An international research team has fabricated a copper silver bismuth iodide (CABI) solar cell that utilizes Cu6AgBiI10, a new CABI compound that offers high absorbance and low reflectivity.
“The construction of solar cells based on CABI is not new,” the research's corresponding author, Arif Ul Islam, told pv magazine, noting that the previous two attempts made to build this cell technology were based on CABI materials known as CuAgBiI5 and Cu2AgBiI6, which results in efficiencies of 1.01% and 2.39%, respectively. “Our work, however, represents the first attempt to build a solar cell based on Cu6AgBiI10, which is a particular kind of CABI material.”
The scientists applied a mixed solvent-based hot-casting technique to improve the surface morphology of the Cu6AgBiI10 film, which they said is intended to achieve the highest possible photovoltaic performances. They used a single-step spin coating technique, in which hot casting drops were cast onto the preheated substrates.
“The solution was spin-coated at 3000 rpm for 30 seconds,” they explained, adding that the thickness of CABI films varied between 1183 and 1506 nm. “The films were then annealed in a glovebox at 75 C for 3 minutes and then heated at different temperature (130 to 170 °C) for six minutes on the hot-plate. Then the films were allowed to naturally cool to the ambient temperature.”
The film was used as an absorber in a PV device fabricated with a substrate made of indium tin oxide (ITO) and glass, an electron transport layer (ETL) based on tin(IV) oxide (SnO2), the absorber itself, a hole transport layer (HTL) relying on the polymer Regioregular poly(3-hexylthiophene) (P3HT), and a silver (Ag) metal contact.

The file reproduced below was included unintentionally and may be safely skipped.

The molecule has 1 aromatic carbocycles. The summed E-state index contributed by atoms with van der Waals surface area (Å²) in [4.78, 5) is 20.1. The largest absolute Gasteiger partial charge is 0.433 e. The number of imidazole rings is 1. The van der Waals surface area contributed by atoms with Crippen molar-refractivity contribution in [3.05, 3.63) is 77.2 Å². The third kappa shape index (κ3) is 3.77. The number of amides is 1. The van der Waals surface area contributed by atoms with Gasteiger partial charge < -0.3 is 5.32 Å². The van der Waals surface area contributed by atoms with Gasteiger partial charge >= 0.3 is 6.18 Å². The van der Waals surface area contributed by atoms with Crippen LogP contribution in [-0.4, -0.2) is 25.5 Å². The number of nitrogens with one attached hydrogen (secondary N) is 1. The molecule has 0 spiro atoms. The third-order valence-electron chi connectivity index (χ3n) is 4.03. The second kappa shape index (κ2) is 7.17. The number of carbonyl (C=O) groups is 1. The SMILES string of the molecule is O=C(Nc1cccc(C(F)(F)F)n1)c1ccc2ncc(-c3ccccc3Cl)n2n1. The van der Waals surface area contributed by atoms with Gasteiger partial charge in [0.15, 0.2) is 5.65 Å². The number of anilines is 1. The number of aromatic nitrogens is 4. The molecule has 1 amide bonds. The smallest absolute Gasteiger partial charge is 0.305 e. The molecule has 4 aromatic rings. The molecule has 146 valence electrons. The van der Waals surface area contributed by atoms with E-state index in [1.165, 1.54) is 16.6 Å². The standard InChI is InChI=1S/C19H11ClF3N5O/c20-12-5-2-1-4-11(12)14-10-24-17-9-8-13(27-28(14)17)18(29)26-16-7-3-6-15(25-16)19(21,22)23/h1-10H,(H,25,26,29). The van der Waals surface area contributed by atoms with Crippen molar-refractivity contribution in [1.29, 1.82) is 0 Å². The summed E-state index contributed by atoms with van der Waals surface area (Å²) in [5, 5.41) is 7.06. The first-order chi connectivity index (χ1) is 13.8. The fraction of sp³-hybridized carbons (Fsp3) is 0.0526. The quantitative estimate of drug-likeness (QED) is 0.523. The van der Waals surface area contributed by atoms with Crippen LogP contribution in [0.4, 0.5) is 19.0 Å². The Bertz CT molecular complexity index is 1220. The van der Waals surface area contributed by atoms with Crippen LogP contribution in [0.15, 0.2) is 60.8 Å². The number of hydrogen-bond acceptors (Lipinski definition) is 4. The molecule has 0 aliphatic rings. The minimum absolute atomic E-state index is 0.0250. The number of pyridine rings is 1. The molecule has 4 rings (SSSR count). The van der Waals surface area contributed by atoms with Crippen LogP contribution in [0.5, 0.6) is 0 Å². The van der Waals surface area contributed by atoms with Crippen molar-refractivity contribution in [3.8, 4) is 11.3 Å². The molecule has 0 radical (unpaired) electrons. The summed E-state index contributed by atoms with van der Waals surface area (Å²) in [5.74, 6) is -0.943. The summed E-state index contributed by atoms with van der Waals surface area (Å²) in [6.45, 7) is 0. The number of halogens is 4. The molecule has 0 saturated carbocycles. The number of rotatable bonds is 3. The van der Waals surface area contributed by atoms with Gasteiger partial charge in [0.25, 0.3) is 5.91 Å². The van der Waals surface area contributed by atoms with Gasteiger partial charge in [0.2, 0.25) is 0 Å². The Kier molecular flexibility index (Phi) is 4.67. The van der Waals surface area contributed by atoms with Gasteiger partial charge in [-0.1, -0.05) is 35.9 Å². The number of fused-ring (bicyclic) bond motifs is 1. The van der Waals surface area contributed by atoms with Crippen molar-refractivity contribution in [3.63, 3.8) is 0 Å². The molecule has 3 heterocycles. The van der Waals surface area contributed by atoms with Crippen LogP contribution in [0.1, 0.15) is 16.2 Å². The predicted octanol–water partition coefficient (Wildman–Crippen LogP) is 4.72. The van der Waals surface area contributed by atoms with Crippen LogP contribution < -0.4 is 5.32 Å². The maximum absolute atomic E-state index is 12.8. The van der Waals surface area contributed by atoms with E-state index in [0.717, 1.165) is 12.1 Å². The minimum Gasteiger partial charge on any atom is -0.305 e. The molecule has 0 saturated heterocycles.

The research group analyzed the optical characteristics of the cell and found it could achieve a power conversion efficiency of 0.041% and a maximum current density of 0.45 mA/cm2, at ambient conditions. “Our optical investigation revealed high absorbance and low reflectivity CABI film at 150 C,” it also stated.
“Bismuth is found abundantly in the earth’s crust, which makes it cost-effective,” Islam stressed. “Our results should be helpful in the development of environmentally-friendly Cu–Ag-Bi–I base solar cells, as well as a variety of other devices such photodetectors or LEDs.”
The solar cell architecture is presented in the paper “Enhanced surface morphology and photovoltaic properties of a new class of material Copper Silver Bismuth Iodide Solar Cell,” published in the Journal of Materials Research and Technology. The research group comprises scientists from the University of Barishal in Bangladesh and the Nagoya Institute of Technology in Japan.
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